The five best credit cards

January 13, 2024
4 mins read

Work out what you need
By Becky Brennan
Do you want to pay off all your card balance each month and earn rewards or cashback on what you spend? Do you find that a balance has built up on your card and want to pay as little interest as possible while you clear it? Perhaps you always have a balance outstanding on your card and want to make sure you’re paying low interest longer-term.  
Cashback and rewards
If you pay off your balance each month, a card that offers rewards and cashback can add value to your spending. Cashback cards (including the American Express Platinum card) refund between 0.25% and 2% of the amount you spend on purchases, while reward cards give a certain number of points that can then be converted into offers – ranging from supermarket vouchers to free flights. If you rarely stay in hotels or fly, you won’t find a credit card that offers free accommodation or flights particularly useful.  
Rewards v APR
Rewards offer something for nothing, but they tend to come with high APRs. So if there’s ever a chance you won’t pay your balance off, or your circumstances change and you don’t switch cards, it’s easy to spend far more in charges than you ever made from rewards. In these instances the APR is key. 
Balance transfers
If you’ve already got a balance on your card, a 0% balance transfer rate can save you money while you work on clearing the debt. The time allowed for transfers at a promotional rate is usually limited, for example, to just the first six weeks from opening the account.  Many cards now make a charge for balance transfers, usually around 2% of the outstanding balance. Weigh up the total cost of the transfer, and whether having a few extra months is worth it. If not, pick the longest balance transfer you can – which is currently twelve months with the MBNA Platinum Plus card. 
Interest free – but for how long?
Be aware when your 0% offer will end, and of the standard interest rate for balance transfers. If you will have an outstanding balance at the end of the introductory period, start shopping around for another 0% deal before it ends. Some cards offer a low interest rate for the life of the transferred balance, including the Morgan Stanley Platinum card, with a rate of 3.9% APR until 01/07/2010. Others, like the Co-operative Bank Flat Rate Gold Card offer a fixed rate of 9.9% for five years. They may be worth considering if you don’t want to have to think about changing cards regularly.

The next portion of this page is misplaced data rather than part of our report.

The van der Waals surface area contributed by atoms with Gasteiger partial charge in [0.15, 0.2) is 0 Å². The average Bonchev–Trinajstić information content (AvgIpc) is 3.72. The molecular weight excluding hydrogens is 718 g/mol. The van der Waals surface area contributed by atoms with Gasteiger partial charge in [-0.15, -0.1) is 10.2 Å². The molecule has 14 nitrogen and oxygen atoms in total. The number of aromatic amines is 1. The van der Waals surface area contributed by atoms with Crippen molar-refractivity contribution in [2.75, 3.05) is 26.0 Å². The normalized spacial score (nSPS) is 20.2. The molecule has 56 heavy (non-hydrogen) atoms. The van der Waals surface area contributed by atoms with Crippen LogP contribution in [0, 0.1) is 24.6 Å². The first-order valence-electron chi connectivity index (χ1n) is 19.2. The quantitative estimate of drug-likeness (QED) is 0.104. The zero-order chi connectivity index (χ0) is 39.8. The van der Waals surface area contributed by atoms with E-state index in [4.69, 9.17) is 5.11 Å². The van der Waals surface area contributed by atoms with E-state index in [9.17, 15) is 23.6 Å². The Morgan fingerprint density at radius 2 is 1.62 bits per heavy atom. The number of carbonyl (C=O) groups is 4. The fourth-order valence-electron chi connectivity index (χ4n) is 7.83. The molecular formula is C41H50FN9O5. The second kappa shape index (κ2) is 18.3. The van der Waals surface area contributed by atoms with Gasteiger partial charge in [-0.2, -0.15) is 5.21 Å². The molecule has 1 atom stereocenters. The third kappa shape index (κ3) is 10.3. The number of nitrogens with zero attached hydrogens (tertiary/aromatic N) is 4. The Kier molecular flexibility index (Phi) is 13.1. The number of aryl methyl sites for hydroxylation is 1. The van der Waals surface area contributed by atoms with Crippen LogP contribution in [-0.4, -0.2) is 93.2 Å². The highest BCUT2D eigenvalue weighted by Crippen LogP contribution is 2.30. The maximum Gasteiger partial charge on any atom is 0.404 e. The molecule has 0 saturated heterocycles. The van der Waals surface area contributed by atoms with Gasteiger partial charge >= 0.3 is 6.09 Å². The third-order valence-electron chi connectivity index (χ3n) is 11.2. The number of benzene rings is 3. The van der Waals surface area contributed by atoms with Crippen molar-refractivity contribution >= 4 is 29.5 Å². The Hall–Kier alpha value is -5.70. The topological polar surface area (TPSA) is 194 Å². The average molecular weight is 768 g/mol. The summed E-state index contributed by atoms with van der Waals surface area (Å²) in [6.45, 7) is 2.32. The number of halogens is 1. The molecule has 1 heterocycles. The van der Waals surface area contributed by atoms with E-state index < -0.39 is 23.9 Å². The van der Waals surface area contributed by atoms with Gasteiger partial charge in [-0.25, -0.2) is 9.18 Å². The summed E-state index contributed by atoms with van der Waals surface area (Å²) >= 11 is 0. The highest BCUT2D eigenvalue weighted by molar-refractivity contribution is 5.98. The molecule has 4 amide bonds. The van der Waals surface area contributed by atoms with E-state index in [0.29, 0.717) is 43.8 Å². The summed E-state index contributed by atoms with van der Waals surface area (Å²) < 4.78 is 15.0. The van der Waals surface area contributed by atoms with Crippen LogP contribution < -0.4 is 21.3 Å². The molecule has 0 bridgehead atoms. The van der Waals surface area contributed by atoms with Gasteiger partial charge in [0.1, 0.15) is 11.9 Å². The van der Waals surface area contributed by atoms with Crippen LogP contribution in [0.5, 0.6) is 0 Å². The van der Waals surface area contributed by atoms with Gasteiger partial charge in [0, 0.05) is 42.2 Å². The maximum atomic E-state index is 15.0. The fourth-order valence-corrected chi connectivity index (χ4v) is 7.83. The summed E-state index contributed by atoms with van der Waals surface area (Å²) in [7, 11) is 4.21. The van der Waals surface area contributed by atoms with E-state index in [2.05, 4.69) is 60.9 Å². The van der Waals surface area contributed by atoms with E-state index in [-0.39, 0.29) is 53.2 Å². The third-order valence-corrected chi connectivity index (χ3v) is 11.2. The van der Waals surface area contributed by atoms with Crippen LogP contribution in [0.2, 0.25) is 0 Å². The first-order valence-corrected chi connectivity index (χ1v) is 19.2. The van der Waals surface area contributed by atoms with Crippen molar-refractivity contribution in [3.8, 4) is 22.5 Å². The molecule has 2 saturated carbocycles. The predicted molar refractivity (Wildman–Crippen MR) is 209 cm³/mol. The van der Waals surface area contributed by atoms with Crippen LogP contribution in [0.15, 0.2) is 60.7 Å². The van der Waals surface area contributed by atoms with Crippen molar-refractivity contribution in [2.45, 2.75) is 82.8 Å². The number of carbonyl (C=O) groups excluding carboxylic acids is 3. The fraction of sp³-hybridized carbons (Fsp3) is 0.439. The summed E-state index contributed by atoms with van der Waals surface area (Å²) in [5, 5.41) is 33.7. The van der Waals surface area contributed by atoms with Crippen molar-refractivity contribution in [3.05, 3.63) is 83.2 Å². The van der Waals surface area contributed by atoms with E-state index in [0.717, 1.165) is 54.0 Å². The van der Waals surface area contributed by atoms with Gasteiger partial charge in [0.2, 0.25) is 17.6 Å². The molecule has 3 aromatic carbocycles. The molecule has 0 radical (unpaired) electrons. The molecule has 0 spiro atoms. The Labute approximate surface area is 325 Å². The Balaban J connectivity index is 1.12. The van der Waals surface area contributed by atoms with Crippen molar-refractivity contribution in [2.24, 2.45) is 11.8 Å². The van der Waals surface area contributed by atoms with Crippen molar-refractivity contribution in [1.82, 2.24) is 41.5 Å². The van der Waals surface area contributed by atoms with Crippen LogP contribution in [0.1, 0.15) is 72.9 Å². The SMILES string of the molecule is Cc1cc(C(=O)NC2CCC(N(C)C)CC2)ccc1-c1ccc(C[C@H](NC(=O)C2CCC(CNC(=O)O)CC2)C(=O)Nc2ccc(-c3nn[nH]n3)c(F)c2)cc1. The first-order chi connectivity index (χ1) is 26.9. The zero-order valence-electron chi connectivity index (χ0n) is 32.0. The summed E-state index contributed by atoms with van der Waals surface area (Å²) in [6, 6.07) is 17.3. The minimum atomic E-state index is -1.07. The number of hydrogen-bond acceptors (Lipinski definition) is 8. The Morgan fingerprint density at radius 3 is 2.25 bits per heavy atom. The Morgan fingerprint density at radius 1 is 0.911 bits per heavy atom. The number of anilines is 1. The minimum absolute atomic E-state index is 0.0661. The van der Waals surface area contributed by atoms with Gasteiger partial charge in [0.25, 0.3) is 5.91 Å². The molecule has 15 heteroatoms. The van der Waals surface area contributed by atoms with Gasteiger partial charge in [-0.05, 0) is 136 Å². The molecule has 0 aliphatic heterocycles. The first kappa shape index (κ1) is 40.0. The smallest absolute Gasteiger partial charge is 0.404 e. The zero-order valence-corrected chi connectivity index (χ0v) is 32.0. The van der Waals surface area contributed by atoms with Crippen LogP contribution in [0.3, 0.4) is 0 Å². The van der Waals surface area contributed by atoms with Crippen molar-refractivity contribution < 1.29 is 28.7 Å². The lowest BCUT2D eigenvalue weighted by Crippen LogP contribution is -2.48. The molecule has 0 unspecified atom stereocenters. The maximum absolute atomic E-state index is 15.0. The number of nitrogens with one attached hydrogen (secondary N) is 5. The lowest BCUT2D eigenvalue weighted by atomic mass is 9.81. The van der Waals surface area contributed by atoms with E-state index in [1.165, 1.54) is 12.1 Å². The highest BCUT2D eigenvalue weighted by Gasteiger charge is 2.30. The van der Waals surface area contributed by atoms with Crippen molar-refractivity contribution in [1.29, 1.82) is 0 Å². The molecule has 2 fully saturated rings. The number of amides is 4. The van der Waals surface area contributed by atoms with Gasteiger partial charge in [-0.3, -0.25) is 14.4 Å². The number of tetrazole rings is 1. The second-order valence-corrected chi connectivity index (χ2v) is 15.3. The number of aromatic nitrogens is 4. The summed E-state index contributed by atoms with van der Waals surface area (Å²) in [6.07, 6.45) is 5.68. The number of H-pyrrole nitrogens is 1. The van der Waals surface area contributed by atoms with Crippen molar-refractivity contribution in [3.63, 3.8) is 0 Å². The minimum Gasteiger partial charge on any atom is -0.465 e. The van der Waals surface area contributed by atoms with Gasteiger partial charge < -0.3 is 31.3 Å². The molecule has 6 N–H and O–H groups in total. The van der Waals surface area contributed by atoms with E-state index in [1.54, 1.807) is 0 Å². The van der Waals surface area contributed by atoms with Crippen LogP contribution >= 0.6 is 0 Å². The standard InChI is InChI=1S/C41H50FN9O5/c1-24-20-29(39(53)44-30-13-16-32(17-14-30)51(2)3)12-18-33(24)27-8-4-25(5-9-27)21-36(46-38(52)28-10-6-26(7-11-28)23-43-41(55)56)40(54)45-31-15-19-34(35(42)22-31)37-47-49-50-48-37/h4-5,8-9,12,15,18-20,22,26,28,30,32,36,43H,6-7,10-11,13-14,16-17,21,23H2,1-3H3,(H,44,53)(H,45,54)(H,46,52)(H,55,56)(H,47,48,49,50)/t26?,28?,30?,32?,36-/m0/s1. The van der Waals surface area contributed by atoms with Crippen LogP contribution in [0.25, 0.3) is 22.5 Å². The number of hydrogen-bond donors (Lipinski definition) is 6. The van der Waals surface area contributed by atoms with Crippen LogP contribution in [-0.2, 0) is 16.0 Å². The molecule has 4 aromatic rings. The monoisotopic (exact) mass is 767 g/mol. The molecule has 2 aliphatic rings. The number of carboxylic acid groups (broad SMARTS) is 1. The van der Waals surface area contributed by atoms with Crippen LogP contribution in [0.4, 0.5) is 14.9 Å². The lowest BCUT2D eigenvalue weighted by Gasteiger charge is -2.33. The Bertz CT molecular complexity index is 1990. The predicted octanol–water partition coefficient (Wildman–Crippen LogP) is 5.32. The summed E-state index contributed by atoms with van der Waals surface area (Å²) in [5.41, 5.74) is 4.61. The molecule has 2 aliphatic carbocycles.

It’s good to work out which credit card will meet your needs before applying for one
Large purchases
If you have a big expense to shop for, then choose a card that has 0% on purchases, but make sure you’ve budgeted to pay it off as soon as possible, and take into account the rate after the introductory period. Some cards, such as the one provided by House of Fraser, may have a typical APR as high as 29.3% variable.  If you opt for a higher APR and cannot pay it off in time, you will need to find a good 0% balance transfer when the time comes. Alternatively, if you’re likely to lose track of balances and transfers, you may want to consider a card such as the Post Office’s Two-in-One card, which offers 0% on purchases for the first six months, then the opportunity to transfer balances of between £500 and £2,000 to a loan-like facility at a discounted interest rate of 6.8% for 12 months.  There are other features of a card that can affect how much you pay. Some charge an annual fee, for example. The Citibank AAdvantage card charges £25 (waived in your first year). Bear in mind that some card providers, including Lloyds TSB, Halifax and Bank of Scotland operate risk-based pricing. The interest rate they offer may depend on how much of a risk they perceive you to be.